'The People Of Texas Are Resilient': Houston Furniture Store Owner Opens Doors To Residents
ARI SHAPIRO, HOST:
Flooding from tropical storm Harvey has overwhelmed first responders in Texas. In many places, local groups and businesses are stepping in to help.
KELLY MCEVERS, HOST:
One of those is Gallery Furniture. It's a small chain of furniture stores in Houston. Jim McIngvale is the company's owner.
JIM MCINGVALE: When the hurricane first hit down here, my thought was this is going to be a one-day event. Then I came into work the next day and I saw the devastation of the entire area and decided it would be best if we opened this 100,000-square-foot furniture store as a shelter. And we have another furniture store in west Houston, so we opened both stores as shelters. And now we have about 400 people that are living in both of these furniture stores, trying to get back on their feet.
MCEVERS: McIngvale calls himself Mattress Mack on Twitter. And he's saying on Twitter that people are welcome in his stores. He's also posting pictures of families huddled on couches and armchairs and beds.
MCINGVALE: Last night, about 1:30 in the morning, this little girl came in. She's 7 years old, had her parents with her and I think probably her uncle. She was the only one in the group that spoke English. And she was crying. And she said, will you allow us to stay here? And it just broke my heart because it was so personal to them. And unlike an adult, she couldn't hide her feelings. And it was just one of those poignant moments that you never expect that break your heart.
So those type of things have happened to so many of these people. One of them had just canceled their flood insurance because they couldn't afford it two weeks before, and then they got five feet of water in their house. So lots of personal stories of heartbreak, but also lots of personal stories of people picking themselves back up and getting back in the fight.
SHAPIRO: One of those people is Jasmine Broussard. She just moved to Houston, and she had been shopping at a Gallery Furniture store last week.
JASMINE BROUSSARD: I moved to Houston to start a better life. And here comes Harvey like, you know what? We're going to take you back a step.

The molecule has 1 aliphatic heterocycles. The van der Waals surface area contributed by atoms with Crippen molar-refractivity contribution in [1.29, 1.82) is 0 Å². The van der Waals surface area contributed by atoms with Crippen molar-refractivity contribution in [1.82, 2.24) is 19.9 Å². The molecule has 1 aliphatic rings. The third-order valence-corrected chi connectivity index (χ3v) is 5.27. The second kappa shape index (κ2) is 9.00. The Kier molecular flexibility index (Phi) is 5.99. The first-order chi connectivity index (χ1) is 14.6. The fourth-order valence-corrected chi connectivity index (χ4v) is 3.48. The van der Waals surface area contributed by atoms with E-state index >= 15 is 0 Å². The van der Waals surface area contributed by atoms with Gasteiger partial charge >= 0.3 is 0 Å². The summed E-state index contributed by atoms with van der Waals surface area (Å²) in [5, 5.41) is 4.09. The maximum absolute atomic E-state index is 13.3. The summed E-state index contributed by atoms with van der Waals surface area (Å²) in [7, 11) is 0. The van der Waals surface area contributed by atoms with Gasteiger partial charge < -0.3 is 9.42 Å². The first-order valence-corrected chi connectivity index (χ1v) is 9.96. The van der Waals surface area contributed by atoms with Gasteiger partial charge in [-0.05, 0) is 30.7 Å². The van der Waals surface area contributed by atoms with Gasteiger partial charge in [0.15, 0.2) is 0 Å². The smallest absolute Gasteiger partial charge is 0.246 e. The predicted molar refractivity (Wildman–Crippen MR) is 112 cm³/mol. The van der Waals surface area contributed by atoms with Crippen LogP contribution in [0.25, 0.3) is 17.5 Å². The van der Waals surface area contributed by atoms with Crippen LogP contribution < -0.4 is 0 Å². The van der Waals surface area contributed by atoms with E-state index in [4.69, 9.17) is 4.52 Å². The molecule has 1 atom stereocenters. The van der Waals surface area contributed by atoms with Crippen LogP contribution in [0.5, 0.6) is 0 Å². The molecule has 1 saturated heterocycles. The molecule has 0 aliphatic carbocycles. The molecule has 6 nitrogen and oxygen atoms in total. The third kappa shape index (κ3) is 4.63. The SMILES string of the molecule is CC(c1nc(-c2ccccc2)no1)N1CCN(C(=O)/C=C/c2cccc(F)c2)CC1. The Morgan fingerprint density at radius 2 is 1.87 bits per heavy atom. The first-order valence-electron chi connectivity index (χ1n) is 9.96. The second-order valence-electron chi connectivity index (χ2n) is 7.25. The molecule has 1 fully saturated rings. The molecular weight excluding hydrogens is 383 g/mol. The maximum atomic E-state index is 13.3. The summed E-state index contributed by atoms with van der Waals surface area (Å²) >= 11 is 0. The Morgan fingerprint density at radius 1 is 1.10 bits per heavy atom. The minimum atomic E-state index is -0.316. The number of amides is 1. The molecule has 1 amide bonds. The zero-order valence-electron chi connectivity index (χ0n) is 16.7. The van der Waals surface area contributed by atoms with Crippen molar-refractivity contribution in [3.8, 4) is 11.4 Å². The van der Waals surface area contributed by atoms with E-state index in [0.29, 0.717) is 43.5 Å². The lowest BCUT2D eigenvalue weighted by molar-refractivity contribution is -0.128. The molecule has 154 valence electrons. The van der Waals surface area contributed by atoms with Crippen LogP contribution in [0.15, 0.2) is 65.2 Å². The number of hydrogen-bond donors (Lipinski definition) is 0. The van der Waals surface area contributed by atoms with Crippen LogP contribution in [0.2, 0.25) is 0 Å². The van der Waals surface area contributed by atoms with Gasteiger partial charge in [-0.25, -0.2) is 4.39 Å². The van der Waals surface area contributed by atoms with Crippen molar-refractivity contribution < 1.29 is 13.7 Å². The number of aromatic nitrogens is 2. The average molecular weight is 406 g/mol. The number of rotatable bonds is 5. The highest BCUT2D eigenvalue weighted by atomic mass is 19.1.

MCEVERS: Broussard is from Louisiana. Her family lost their home in Hurricane Katrina 12 years ago. So after she made it to the furniture store yesterday, she asked what she could do to help.
BROUSSARD: It was not about me because I know what I went through. And I couldn't allow other people to go through that. See, we didn't have no help. And now, if I could be a help to somebody, that's what I'm going to do.
SHAPIRO: Broussard is now part of a small army of volunteers at the furniture stores. They serve breakfast, lunch and dinner to evacuees. They're also dispatching the company's moving trucks to get people stranded around Houston.
MCEVERS: Gallery Furniture owner Jim McIngvale says he's inspired by the people he's met.
MCINGVALE: The people of Texas are resilient, as are the people of this country. And, you know, my daughter's favorite saying is if not for my struggle, I would not have known my strength. All of us in Texas are struggling right now. But it will help us to be more resilient, strong human beings who can help out the community. We believe it takes an entire village to raise a child, and that's why we're letting these people in here. And it's a win-win for everybody.
MCEVERS: Voices from the storm. If you have a story about Harvey to tell, get in touch with us on social media, @npratc.
(SOUNDBITE OF TUATARA'S "EL BRUJO")
NPR transcripts are created on a rush deadline by an NPR contractor. This text may not be in its final form and may be updated or revised in the future. Accuracy and availability may vary. The authoritative record of NPR’s programming is the audio record.